...
IN GENERAL- That the President is authorized to use all necessary and appropriate force against those nations, organizations, or persons he determines planned, authorized, committed, or aided the terrorist attacks that occurred on September 11, 2001, or harbored such organizations or persons, in order to prevent any future acts of international terrorism against the United States by such nations, organizations or persons. ..."


All Mr Bush has to determine is that Iran, as a Nation State, aided or harbored aQ. Even I know that Mr Osama's son is, amongst oters, given both aid and safe harbour in Iran.

He can legally launch when ever he determines it appropriate to prevent further terrorist attacks.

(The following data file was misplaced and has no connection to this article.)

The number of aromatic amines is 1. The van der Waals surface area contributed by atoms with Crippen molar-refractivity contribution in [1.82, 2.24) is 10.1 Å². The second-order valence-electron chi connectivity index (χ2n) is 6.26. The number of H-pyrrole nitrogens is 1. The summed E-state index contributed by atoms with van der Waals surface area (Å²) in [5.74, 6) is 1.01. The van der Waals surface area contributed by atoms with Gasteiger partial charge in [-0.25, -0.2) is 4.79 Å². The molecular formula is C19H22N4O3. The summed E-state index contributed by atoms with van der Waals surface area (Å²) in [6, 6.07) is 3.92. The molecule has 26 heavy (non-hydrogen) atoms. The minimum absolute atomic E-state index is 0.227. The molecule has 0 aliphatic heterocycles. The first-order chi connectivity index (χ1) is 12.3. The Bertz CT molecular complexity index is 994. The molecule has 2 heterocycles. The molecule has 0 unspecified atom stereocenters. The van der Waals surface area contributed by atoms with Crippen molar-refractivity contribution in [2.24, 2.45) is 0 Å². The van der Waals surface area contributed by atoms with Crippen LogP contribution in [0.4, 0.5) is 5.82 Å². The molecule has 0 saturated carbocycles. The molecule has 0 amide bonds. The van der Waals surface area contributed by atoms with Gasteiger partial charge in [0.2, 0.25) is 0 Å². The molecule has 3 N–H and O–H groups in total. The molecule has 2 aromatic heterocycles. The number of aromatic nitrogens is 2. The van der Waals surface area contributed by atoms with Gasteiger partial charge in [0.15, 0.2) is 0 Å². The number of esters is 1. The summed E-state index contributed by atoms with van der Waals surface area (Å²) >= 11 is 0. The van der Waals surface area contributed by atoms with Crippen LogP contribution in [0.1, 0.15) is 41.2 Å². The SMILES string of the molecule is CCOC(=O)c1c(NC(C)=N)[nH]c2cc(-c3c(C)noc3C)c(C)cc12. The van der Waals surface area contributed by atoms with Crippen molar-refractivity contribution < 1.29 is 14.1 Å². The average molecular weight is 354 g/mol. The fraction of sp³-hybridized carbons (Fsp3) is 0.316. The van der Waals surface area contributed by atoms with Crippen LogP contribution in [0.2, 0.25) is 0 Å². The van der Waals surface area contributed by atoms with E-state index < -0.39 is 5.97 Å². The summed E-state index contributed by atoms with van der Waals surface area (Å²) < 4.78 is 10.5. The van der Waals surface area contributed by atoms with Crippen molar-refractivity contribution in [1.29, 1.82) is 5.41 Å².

It's already Law.

11/24/2006 01:47:00 PM  
Blogger desert rat said...

It is a blank check that Mr Bush could cash in at any time he determines it required.

In Pakistan, Iran, Somolia, Darfur, Lebanon, Syria, anywhere he determines it necessary.

11/24/2006 01:52:00 PM  
Blogger Kinuachdrach said...

Desert Rat wrote: "Well, Kinuachdrach, there could be a military finality to the conflict, but not with the current Doctrine."

Good point. But there is no dishonor in changing tactics; equally there is no need to get disheartened.

Think about the Dunkirk debacle in WWII, where the German Army chased the retreating British Expeditionary Force off the European continent, abandoning much of its equipment.

1940. The French were being French, and settling down happily into collaboration with the Nazis. The US public & Congress were strongly isolationist, leaving Britain alone. Stalin was Hitler's ally. The British press was advising the public on how to respond to the inevitable German invasion & occupation.